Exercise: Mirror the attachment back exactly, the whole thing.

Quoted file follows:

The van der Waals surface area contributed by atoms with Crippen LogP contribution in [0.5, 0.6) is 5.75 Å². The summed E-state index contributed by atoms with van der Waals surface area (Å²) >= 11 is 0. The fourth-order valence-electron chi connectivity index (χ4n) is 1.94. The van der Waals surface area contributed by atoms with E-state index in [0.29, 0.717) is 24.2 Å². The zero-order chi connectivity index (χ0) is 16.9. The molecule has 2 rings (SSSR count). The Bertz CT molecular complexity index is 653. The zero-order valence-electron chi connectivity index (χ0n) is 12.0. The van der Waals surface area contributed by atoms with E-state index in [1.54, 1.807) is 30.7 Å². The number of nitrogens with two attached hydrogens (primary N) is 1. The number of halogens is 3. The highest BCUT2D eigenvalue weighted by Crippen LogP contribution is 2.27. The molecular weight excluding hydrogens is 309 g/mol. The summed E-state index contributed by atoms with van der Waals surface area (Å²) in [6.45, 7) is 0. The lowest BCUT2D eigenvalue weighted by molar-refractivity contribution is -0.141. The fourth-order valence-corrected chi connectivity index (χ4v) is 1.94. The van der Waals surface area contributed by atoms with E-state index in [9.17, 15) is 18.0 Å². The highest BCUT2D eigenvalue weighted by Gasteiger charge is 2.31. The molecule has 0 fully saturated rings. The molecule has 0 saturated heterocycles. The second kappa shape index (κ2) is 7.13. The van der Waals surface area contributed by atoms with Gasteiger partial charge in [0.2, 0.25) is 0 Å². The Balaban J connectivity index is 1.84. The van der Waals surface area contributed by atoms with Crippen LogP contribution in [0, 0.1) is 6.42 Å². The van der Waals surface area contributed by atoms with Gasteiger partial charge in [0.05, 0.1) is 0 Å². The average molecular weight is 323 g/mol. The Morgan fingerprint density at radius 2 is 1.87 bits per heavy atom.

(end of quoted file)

The van der Waals surface area contributed by atoms with Crippen LogP contribution in [0.5, 0.6) is 5.75 Å². The summed E-state index contributed by atoms with van der Waals surface area (Å²) >= 11 is 0. The fourth-order valence-electron chi connectivity index (χ4n) is 1.94. The van der Waals surface area contributed by atoms with E-state index in [0.29, 0.717) is 24.2 Å². The zero-order chi connectivity index (χ0) is 16.9. The molecule has 2 rings (SSSR count). The Bertz CT molecular complexity index is 653. The zero-order valence-electron chi connectivity index (χ0n) is 12.0. The van der Waals surface area contributed by atoms with E-state index in [1.54, 1.807) is 30.7 Å². The number of nitrogens with two attached hydrogens (primary N) is 1. The number of halogens is 3. The highest BCUT2D eigenvalue weighted by Crippen LogP contribution is 2.27. The molecular weight excluding hydrogens is 309 g/mol. The summed E-state index contributed by atoms with van der Waals surface area (Å²) in [6.45, 7) is 0. The lowest BCUT2D eigenvalue weighted by molar-refractivity contribution is -0.141. The fourth-order valence-corrected chi connectivity index (χ4v) is 1.94. The van der Waals surface area contributed by atoms with E-state index in [9.17, 15) is 18.0 Å². The highest BCUT2D eigenvalue weighted by Gasteiger charge is 2.31. The molecule has 0 fully saturated rings. The molecule has 0 saturated heterocycles. The second kappa shape index (κ2) is 7.13. The van der Waals surface area contributed by atoms with Gasteiger partial charge in [0.2, 0.25) is 0 Å². The Balaban J connectivity index is 1.84. The van der Waals surface area contributed by atoms with Crippen LogP contribution in [0, 0.1) is 6.42 Å². The van der Waals surface area contributed by atoms with Gasteiger partial charge in [0.05, 0.1) is 0 Å². The average molecular weight is 323 g/mol. The Morgan fingerprint density at radius 2 is 1.87 bits per heavy atom.